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Teaching Old Prostate Drugs New Tricks In the Battle Against Prostate Cancer

It was my good fortune to serve as Chair Elect of the February 2011 ASCO Genitourinary Cancer Symposium in Orlando. This annual meeting features the latest developments in the world of urologic oncology. Much of this multidisciplinary program is dedicated to the most common solid tumor in men, namely prostate cancer. A major international meeting of this caliber is expected to focus on the most cutting edge research and drug discoveries and it always fulfills that mission. What I found fascinating is that several major clinical trials presented were based on modified uses of older and familiar prostate drugs and the results were very encouraging.

In the management of advanced prostate cancer, continuous androgen ablation to reduce serum testosterone levels is considered the gold standard. While bilateral orchiectomy is occasionally used, most men today achieve a reduction in testosterone levels through the use of LHRH analogues. Leuprolide was the first approved LHRH analogue in the United States in the mid 1980’s. Today there are several other LHRH analogues and a new LHRH antagonist available for use in advanced prostate cancer. While approved for continuous use, concerns over a negative impact on quality of life has called this practice into question. The concept of intermittent androgen suppression (sometimes called “hormone holidays” in the lay press) has been reported in numerous preliminary studies to improve quality of life in men while off LHRH analogue therapy. However, concerns exist that survival may not be as good with intermittent hormonal therapy. A phase III randomized trial comparing intermittent versus continuous androgen suppression for patients with PSA progression after radical therapy demonstrated no significant difference in overall survival when comparing the two regimens but improved quality of life when off hormonal therapy.

Bicalutamide is an oral non-steroidal anti-androgen approved in the mid 1990’s. It has been used in combination with LHRH analogues for short and long term total androgen blockade. In some countries it is used as a monotherapy for prostate cancer. At this meeting, the initial report of RTOG 9601 was presented. This trial studied the effect of anti-androgen therapy with bicalutamide during and after radiation therapy. With 7 years of follow up, 2 years of anti-androgen monotherapy with bicalutamide during and after radiation therapy to the prostate significantly reduced biochemical recurrence, and the incidence of metastases.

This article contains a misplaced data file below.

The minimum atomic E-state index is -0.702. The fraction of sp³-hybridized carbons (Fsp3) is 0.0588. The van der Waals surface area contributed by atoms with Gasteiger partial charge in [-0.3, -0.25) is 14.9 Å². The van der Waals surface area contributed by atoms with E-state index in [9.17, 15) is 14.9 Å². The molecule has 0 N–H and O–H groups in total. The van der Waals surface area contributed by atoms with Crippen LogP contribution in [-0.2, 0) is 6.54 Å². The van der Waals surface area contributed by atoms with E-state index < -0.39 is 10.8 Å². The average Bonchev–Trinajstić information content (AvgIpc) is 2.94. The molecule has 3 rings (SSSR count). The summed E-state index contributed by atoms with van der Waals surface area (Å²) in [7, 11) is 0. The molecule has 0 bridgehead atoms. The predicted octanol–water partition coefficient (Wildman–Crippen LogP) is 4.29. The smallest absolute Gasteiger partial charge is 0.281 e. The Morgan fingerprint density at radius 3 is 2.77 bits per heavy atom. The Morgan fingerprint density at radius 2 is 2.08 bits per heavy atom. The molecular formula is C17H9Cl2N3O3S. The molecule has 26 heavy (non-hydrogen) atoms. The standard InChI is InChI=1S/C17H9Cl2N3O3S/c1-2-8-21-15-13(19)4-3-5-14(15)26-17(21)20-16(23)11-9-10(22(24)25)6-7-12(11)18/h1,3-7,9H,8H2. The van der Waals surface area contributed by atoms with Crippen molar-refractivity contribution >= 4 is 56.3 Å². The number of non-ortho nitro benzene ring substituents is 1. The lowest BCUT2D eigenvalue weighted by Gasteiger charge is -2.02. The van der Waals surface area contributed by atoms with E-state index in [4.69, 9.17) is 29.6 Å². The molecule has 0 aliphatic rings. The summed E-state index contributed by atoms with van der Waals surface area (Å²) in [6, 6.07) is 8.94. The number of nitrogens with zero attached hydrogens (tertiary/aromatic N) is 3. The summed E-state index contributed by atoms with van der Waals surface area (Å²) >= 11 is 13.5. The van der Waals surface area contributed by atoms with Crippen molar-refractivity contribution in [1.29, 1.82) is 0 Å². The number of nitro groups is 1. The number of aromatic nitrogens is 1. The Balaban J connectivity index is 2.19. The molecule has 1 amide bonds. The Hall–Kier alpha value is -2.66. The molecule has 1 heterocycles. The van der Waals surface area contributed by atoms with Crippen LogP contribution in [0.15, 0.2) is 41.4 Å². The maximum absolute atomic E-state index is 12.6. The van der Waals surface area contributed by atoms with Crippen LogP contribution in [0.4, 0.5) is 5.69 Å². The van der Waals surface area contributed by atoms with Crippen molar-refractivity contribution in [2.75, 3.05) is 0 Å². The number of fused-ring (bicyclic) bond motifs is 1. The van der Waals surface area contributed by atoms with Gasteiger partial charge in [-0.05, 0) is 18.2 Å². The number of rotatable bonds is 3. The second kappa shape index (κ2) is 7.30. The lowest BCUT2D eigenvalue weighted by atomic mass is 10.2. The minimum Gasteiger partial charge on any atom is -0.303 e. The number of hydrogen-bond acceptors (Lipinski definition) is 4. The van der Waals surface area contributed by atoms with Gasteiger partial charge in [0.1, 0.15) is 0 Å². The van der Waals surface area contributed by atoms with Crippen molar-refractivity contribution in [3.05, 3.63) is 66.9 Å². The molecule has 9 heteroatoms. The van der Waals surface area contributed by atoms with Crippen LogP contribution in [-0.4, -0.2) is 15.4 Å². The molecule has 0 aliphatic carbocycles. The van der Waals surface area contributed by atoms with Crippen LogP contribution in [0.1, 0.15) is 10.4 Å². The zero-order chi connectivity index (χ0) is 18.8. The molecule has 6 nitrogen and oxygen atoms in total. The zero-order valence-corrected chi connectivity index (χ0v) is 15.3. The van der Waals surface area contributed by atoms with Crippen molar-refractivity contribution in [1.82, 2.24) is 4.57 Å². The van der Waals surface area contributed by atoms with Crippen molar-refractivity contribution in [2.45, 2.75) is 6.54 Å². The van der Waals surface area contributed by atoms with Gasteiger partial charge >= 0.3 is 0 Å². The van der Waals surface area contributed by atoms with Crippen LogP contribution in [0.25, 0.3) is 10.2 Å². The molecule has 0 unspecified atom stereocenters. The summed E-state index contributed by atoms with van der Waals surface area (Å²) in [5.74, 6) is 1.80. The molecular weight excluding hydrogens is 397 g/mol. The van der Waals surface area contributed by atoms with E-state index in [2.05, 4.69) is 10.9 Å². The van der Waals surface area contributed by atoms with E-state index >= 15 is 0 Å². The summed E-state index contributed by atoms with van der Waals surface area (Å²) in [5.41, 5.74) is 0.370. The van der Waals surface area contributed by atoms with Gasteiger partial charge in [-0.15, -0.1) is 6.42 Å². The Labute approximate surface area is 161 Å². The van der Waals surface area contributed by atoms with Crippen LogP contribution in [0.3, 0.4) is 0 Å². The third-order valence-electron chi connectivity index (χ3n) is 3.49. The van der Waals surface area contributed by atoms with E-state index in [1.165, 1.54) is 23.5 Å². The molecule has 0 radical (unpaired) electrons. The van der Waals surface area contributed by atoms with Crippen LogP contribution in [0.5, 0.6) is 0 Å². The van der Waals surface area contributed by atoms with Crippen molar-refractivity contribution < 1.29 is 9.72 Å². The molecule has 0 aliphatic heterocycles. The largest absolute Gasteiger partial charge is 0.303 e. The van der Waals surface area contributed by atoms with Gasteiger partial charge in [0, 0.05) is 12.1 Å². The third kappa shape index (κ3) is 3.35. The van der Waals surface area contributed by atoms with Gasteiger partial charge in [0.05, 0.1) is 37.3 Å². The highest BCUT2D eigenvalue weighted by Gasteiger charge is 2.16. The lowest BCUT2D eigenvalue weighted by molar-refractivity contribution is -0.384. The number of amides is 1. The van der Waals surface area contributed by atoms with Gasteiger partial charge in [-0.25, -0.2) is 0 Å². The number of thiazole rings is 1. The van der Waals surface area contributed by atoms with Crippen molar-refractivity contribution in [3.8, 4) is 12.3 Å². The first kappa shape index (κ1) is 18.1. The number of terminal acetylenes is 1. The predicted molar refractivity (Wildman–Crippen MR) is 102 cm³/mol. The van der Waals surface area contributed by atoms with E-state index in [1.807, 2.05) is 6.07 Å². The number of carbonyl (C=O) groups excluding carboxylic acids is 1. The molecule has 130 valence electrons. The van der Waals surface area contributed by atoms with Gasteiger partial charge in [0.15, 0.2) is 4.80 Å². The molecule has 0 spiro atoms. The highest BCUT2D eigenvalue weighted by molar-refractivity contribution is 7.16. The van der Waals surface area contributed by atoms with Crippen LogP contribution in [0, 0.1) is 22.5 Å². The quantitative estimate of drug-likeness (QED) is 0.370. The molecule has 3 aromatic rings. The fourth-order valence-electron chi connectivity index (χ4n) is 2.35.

Dutasteride was made available in the US about 7 years ago. It is a 5-alpha reductase inhibitor that reduces intracellular levels of dihydrotestosterone and has been approved as a therapy for symptomatic prostatic hypertrophy. The REDEEM trial included men with low risk disease who were eligible for active surveillance. In this placebo controlled trial, dutasteride delayed the time to prostate cancer progression, increased the number of men with undetectable prostate cancer and perhaps more importantly, the dutasteride treated group showed no evidence of increased Gleason score upgrading. This trial suggests that dutasteride, a benign prostatic hypertrophy medication, may be a useful adjunct to active surveillance. Active surveillance is a growing option for many men with prostate cancer.

In 1941, Charles Huggins and Clarence Hodges provided the first clinical evidence that in men with symptomatic, metastatic prostate cancer that there was a benefit to hormonal therapy. In their pioneering study, bilateral orchiectomy and estrogens proved beneficial. (What is not often discussed is that they also studied the injection of testosterone and noted that it “activated” prostate cancer). This sentinel work was awarded a Nobel prize in medicine in 1966. Many years after their first report, hormonal therapy, either by the reduction in serum testosterone levels or other interference with the androgen pathways, remains the cornerstone of therapy in advanced prostate cancer. The LHRH analogues, bicalutamide, and dutasteride are well established agents with defined FDA indications for either benign or malignant diseases of the prostate. Some type of hormonal mechanism of action is central to all these drugs.

Over the last 60 years, the concept of hormonal manipulation as an effective means to treat prostate cancer remains at the forefront of standard care. These latest 2011 clinical studies show us how we can teach these old prostate drugs new tricks to improve the outcomes of men with varying stages of prostate cancer.

Leonard G. Gomella, MD
Thomas Jefferson University Philadelphia, Pennsylvania

© The Canadian Journal of Urology™; 18(1); February 2011


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